Then, Freddie seemingly put bourbon in perspective for so many of us who started to feel the pressure of those hard to get bottles. I mean how can you drink a bottle you had to camp out overnight just to get a chance to buy in a random lottery? Well, Freddie has preached the fact bourbon isn't about collecting and those important bottles are nowhere as near important as the memories you create with those you love by sharing and drinking that bourbon. 

It's true, Freddie Johnson is a special person in the lives of many bourbon fans. He is one of a kind and there isn't a single person in the world that is better at their job then Freddie Johnson is at his.

Just when you don't think you could possibly have any more respect for Freddie, Buffalo Trace pitches a soda brand bearing his name and likeness. Freddie doesn't just say yes and collect a residual each time a bottle is sold. Instead, he takes a deep dive into the product and makes sure it's made from the finest, all-natural ingredients. Once he is assured the quality standards are high enough, he agrees to do this with one more stipulation. He doesn't get any money himself. The money goes to charity to help projects in Frankfort, starting with the Green Hill Cemetery, something he and his Dad had started assisting many years ago.

The money received from the sale of Freddie's sodas goes to the care and restoration of Green Hill, a historically important cemetery that has one of the few monuments in the nation celebrating the efforts of African American soldiers in the Civil War. On a personal level, Freddie has many family members buried there including his grandfather and great-grandparents.

So the next time you are at Buffalo Trace, enjoy the bourbon and grab a bottle to share with friends, but don't forget the soda because your purchase helps contribute to a really great cause.


About Colonel Steve Akley
Steve Akley, a Kentucky Colonel, is the company owner of the ABV Network, LLC, as well as an author, podcaster,  movie/TV show producer. He has been a bourbon fan (legally) since 1989, but notes that while his family didn't drink very much, when they did, it was a cocktail with bourbon as the base so he's always been around it. He enjoys splitting his time between his home with his family in his beloved hometown of St. Louis and Kentucky, where all of the bourbon fun is. You can reach Steve via social media or the web with everything under the name Steve Akley, or, you can go through the company website at: abvnetwork.com.
Bringing You The Best Bourbon Finds on Amazon!
To order on Amazon, click image.
Yeti Lowball Tumbler
This one is the perfect item for fun outdoors. As you enjoy these last days of summer, get yourself a Yeti Lowball Tumbler to keep your cocktails ice cold. Plus, if you are going for a swim you don't have to worry about glass by the pool!
Get Involved with the ABV Network
Live events are back!
Be Part of the ABV Network Family
While we love bringing you original content via our podcasts, blogs, newsletters and Bourbon Zeppelin, our favorite thing to do is interact with our audience via our live events. This year we've already done an ATV tour at Hard Truth Distilling and taken a Tiki Cruise down the Ohio River and a farm-to-table event at Neeley Family Distillery. Coming up, we have a Halloween-themed pub crawl and our yearly Key West trip in January scheduled. Get involved by joining our ABV Network Crew Club at: abvnetwork.com/club.

We'll see you at an upcoming ABV Network event soon!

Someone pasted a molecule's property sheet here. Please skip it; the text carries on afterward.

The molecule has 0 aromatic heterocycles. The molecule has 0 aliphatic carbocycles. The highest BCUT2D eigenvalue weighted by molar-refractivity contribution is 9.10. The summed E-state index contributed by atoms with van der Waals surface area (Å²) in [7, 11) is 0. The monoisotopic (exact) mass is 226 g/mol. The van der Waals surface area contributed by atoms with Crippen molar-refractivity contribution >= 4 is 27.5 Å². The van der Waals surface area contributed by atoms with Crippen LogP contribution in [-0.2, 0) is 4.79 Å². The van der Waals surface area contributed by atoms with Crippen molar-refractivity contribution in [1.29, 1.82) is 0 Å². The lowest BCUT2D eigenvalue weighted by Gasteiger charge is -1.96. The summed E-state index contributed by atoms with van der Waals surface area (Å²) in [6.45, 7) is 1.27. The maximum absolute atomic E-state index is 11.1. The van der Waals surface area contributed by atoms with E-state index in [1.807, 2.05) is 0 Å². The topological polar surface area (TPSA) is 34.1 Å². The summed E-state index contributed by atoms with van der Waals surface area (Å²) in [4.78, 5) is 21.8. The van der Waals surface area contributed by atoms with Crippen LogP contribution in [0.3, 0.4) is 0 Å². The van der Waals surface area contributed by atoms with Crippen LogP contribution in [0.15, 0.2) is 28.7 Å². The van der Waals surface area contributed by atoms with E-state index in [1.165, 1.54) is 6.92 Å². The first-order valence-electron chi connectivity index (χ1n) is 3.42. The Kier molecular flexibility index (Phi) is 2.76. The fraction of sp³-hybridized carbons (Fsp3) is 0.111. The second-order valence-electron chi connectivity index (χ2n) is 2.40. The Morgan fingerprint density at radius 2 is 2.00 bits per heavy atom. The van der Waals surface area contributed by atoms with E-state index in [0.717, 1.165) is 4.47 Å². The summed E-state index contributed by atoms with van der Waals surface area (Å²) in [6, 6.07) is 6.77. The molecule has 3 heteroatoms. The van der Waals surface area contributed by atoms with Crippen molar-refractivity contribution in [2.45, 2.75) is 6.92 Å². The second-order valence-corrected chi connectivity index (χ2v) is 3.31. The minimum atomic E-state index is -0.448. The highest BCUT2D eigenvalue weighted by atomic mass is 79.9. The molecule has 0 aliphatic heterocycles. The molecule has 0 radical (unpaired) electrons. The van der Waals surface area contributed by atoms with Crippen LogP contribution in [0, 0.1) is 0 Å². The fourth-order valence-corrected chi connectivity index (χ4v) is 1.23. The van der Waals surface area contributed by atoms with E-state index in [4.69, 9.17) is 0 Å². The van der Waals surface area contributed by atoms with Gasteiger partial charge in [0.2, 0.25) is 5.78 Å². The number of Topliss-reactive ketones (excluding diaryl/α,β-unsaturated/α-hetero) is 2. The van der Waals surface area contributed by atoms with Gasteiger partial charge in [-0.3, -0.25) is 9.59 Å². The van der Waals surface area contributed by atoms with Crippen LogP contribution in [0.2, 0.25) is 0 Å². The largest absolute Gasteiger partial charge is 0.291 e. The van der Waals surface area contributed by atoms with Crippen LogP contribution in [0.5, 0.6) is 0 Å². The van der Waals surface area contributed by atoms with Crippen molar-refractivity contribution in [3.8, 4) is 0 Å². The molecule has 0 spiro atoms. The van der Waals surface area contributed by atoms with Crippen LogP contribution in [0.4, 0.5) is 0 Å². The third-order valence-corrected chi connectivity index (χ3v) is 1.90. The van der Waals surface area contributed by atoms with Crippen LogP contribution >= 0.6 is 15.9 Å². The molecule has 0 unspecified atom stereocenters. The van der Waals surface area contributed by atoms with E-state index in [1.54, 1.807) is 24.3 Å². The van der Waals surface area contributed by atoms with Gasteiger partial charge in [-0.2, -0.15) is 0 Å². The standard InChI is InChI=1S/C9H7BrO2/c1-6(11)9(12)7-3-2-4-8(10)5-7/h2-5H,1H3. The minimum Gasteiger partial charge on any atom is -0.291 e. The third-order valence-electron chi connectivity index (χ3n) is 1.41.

The ABV Network is the fastest growing podcast network on the web. Here's the latest news with this exciting group of shows, many of which are helmed by Bourbon Zeppelin contributors.

Maggie Kimberl

President, Bourbon Women
Featured on The Bourbon Show - Today!

We have some great programming coming up on the ABV Network. Here's a sneak peak at some of the upcoming shows:
 
The Bourbon Show
September 1 - Maggie Kimberl, Bourbon Women

September 6 - Bourbon We Wish Our Favorite Distilleries Would Release
September 11 - Martha Bodman, Mother of Michael Myers

The Bourbon Daily

September 1 - Cocktail Contest Winner #5 / Molly Wellmann (Guest Judge) 
September 2 - The 2021 Bourbon County Stout Lineup
September 3 - Is Bourbon All The Way Back?

ABV Network shows can be found on iTunes, Google Play, Stitcher, Libsyn and more. Just search for the name of the show! You can even listen in on our website: abvnetwork.com.

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Join the Revolution
We love knowing who fans of our shows are. Please join ABV Network staff by putting the hashtag #ABVNetworkCrew in your social media profiles. 
Bourbon Nuggets

Our guest on The Bourbon Show today, Maggie Kimberl, shared some pretty good scoop. While nothing is finalized just yet, she's very close to inking two separate deals to write a book meaning she'll probably have two books soon!

The Message in the Bottle

How Bourbon Bottles Have Evolved
Bourbon packaging has taken many forms since its inception. Though the bourbon inside tastes great no matter what shape the bottle takes on, distillers put a lot of careful thought into the correct look of their finished product to make it stand out on the shelves for the consumer. Collecting these bottles has become a bit of a treasure hunt of its own (not for me, I’ll take my bottle full of the hooch, thank you). How can you even make heads or tails of the bottles and whether they are worth a dime or if you’ve found that coveted buried treasure?  

Let’s dig deeper!
 
When bourbon was originally produced, it was simply barreled. Barrels seemed like a practical size, given that the goal was to preserve grains from spoiling and a barrel of whiskey was much easier to manage than wagons or barns full of grain. As time went on, consumers would use whatever receptacle was handy to take a share of the barrel. It worked, yes, but it wasn’t the most consistent way to package alcohol. In the time before the 1880s, glass was typically hand blown and fairly rare, as it was still expensive to produce. If you are lucky enough to find a glass bottle from this era, you will likely notice small bubbles in the glass and no seam. Some designers were able to add embossing to the glass, but it was not a common practice and reserved for skilled glass blowers.